Right here is where the customer may have made a mistake. They decided to wipe the webservers and reinstall. The rationale was all those commands that wouldn't work - they couldn't do any debugging, so a reinstall seemed like the only option. That may or may not have been true - they hadn't yet been able to get hold of the guy who had originally installed those, but they went ahead with that plan.

Unfortunately, that didn't help. We still had the same flaky, sometimes it works, sometimes it doesn't behavior and I still had not screwed my head on straight enough to see what it had to be. I called Kerio and they suggested changing the Debug log to show "Packets dropped for any reason". After that we would see entries like this:

[23/Sep/2012 11:50:42] {pktdrop} packet dropped: 3-way handshake
not completed (from Port 2, proto:TCP, len:92, ->, flags:[ ACK PSH ], seq:2673204299 ack:173509679,
win:27, tcplen:52)

Let's stop for a moment. Some of the gods have fallen on the floor and are contorted by laughter. Others are taking bets on whether I will miss this broad hint.

Yes, I missed it. Well, not entirely. I knew this was most likely the blade switch at fault, but it COULD be the Kerio firewall too. That latter possibility was slim, but I couldn't discount it entirely. I also knew that it was possible to tell the firewall NOT to be fussy about 3-way handshakes, but my brain stopped there and it should not have.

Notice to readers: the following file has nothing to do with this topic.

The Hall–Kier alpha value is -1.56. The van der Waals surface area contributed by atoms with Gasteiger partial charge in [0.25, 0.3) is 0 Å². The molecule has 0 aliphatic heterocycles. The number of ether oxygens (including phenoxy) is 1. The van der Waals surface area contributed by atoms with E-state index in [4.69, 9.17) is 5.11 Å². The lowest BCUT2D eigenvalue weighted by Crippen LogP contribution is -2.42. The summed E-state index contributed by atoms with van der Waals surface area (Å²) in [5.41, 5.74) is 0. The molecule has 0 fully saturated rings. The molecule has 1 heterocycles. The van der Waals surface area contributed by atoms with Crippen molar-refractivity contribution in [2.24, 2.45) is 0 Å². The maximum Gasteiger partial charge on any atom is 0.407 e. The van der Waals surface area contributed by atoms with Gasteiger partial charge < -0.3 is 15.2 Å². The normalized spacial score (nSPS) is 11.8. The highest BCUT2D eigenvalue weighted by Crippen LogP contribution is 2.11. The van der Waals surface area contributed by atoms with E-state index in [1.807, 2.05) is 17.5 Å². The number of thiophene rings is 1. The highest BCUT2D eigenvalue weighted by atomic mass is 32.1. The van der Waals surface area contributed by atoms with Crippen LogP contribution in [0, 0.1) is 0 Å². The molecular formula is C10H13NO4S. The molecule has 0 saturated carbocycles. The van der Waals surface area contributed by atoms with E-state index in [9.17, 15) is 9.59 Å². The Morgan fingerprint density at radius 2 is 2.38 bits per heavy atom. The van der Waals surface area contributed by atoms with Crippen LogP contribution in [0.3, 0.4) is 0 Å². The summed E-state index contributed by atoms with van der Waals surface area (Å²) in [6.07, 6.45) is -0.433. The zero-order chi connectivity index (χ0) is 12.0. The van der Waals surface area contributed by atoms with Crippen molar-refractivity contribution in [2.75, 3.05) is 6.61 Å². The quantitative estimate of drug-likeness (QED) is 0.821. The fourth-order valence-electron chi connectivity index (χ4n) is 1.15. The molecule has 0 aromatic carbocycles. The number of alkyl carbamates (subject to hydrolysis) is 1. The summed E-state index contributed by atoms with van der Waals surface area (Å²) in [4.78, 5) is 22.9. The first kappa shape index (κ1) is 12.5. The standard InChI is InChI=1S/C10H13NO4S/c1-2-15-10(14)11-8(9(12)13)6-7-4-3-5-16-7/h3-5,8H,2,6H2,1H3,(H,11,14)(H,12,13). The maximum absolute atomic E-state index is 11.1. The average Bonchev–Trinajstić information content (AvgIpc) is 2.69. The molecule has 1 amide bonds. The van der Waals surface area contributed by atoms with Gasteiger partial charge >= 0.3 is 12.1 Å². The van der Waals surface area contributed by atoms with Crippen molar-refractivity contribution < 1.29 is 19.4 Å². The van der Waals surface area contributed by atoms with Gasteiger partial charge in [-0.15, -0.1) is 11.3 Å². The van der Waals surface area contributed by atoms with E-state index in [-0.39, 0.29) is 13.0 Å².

It's possible that I interrupted my thinking because the customer had now found the original developer and he was logged in fixing things on the web servers.He seemed to be finding plenty to fix, so I had hopes that he would resolve the problem.

Second thoughts

However, over the next few hours, I had second thoughts. Looking at this logically, the webservers had to be making requests of the Tomcat machines - those machines wouldn't randomly acknowledge packets unless they had seen packets from the web servers. The Kerio firewall obviously had NOT seen the original packets. Again, that could be its fault, but I had a very easy way to find out. If I disabled the 3-way checking, only two things could happen. One, everything could start working, which would mean the switch was sometimes leaking packets between the VLANS without passing through the firewall, or nothing would change, which would prove the firewall was defective.

If you want to understand what this three way handshake is all about, I recommend TCP Connection Establishment Process: The "Three-Way Handshake", but conceptually it's just this:

We have charged the Control box with mediating all conversations between the webservers and the Tomcat machines. What's happened is that the firewall has suddenly seen a Tomcat server say "Hi, Miss Webserver. Yes, I'd be delighted to open a session with you on port 27779!".

The Control box looked at that and said "The hell you will. I never saw any packet from the webserver requesting that session. You guys must be passing notes under the table or something and that's a security breach in my book, so there is no way I'm sending that packet to the Webserver!"